19 January 2005
(Karen Pederson photo)
Donald O. Pederson, professor emeritus of electrical engineering and computer sciences, whose vision laid the groundwork for advances in the design of the complex integrated circuits that drive modern electronic devices, has died. He was 79.
Pederson died Dec. 25, 2004, at the Stonebrook Healthcare Center in Concord of complications from Parkinson’s disease.
Pederson is perhaps best known in the field of electronic design automation for spearheading the development of a groundbreaking integrated-circuit computer-simulation program called SPICE (Simulation Program with Integrated Circuit Emphasis) more than three decades ago. The program allows engineers to analyze and design complex electronic circuitry with speed and accuracy. The program dramatically improved the design of integrated circuits, to the extent that virtually every electronic chip developed anywhere in the world today uses SPICE or one of its derivatives at critical stages during its design.
“It’s not widely recognized, yet SPICE really was the first significant open-source program,” notes A. Richard Newton, professor and dean of the College of Engineering (COE). “Since its development in the late 1960s, SPICE has been made available free of charge to any chip designer. The only request made was that if they found a bug in the program, or if they added a new feature, they should send it back to Berkeley so we could make it available to all the other users. Don also requested that they acknowledge in any publication that SPICE was developed at Berkeley.”
Pederson was born Sept. 30, 1925, in Hallock, Minn. Following military service in WW II he earned his B.S. in electrical engineering at North Dakota Agricultural College in 1948 and his master’s and doctoral degrees from Stanford University in 1949 and 1951, respectively, staying on as a researcher in the university’s electronics research lab. From 1953 to 1955 he worked at Bell Telephone Laboratories, in Murray Hill, N.J., and also lectured at Newark College of Engineering.
In 1955, Pederson joined the Berkeley faculty as an assistant professor of electrical engineering. His tenure here included stints as director of the campus’s Electronics Research Laboratory and vice chair and chair of the Department of Electrical Engineering and Computer Sciences. He retired in 1991 but continued to teach part-time.
“Almost everything Don ever did was the first in the world,” said Newton. “He was instrumental in establishing the first integrated-circuit fabrication facility at Berkeley in the early 1960s. It was the first fabrication facility to be established at any university, and he established it at a time when his peers in industry stated publicly that such an endeavor was impossible.”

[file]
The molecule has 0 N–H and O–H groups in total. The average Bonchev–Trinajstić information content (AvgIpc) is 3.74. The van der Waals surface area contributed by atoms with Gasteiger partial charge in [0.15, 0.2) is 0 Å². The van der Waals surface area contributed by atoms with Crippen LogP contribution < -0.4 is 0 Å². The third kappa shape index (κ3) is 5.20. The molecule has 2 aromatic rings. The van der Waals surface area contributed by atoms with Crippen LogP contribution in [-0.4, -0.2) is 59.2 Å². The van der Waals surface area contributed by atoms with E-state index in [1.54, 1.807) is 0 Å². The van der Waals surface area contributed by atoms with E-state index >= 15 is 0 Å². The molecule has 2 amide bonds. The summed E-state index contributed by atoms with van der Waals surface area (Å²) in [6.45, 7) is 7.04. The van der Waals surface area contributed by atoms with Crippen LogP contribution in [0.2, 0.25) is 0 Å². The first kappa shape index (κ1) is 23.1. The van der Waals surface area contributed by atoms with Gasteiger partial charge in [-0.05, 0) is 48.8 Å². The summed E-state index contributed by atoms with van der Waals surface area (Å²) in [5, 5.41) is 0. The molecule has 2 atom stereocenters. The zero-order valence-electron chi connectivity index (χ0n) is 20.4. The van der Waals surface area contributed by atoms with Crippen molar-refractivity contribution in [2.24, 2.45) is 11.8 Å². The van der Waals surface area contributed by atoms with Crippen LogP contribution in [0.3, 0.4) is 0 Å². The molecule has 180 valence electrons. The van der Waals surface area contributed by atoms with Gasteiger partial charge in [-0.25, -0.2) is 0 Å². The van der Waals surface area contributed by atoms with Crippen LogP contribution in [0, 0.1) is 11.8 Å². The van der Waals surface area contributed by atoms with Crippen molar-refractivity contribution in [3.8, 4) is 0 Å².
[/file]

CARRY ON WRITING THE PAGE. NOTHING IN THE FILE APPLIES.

At the time, fabrication labs were left in the hands of industry, which would invest millions of dollars in such facilities. Pederson worked to garner funding and grants to get a facility established at Berkeley for less than $300,000. His efforts enabled students to have direct experience working with new integrated-circuit technology and keep on the cutting edge of research in the field.
Pederson was elected to the membership of the National Academy of Sciences in 1982 and the National Academy of Engineering in 1974. He received numerous other honors and awards, including a Guggenheim Fellowship in 1968, an American Association for the Advancement of Science Fellowship in 1988, the Berkeley Citation in 1991, and the Medal of Honor Award from the Institute of Electrical and Electronics Engineers in 1998. He also received an honorary doctorate from Katholieke Universiteit Leuvan in Belgium.
In 2001 the campus dedicated the Donald O. Pederson Center for Electronic Systems Design in honor of his contributions to computer-aided design of microelectronic systems.
Pederson is survived by his wife of 27 years, Karen Pederson of Walnut Creek; four children from his first marriage to Claire Nunan — a son, John Pederson of Novato; daughters Katharine Rookard of Patterson, Margaret Stanfield of Sacramento, and Emily Sanders of San Francisco — and four grandsons, all in California.
A public commemorative service will be held on Sunday, Feb. 6, on campus. For information, contact Karl Leonard in the College of Engineering, 642-2487.
The family suggests that donations be made to the Donald O. Pederson Scholarship Fund, c/o the Berkeley Engineering Fund, 208 McLaughlin Hall, Berkeley, CA 94720-1722.
— Sarah Yang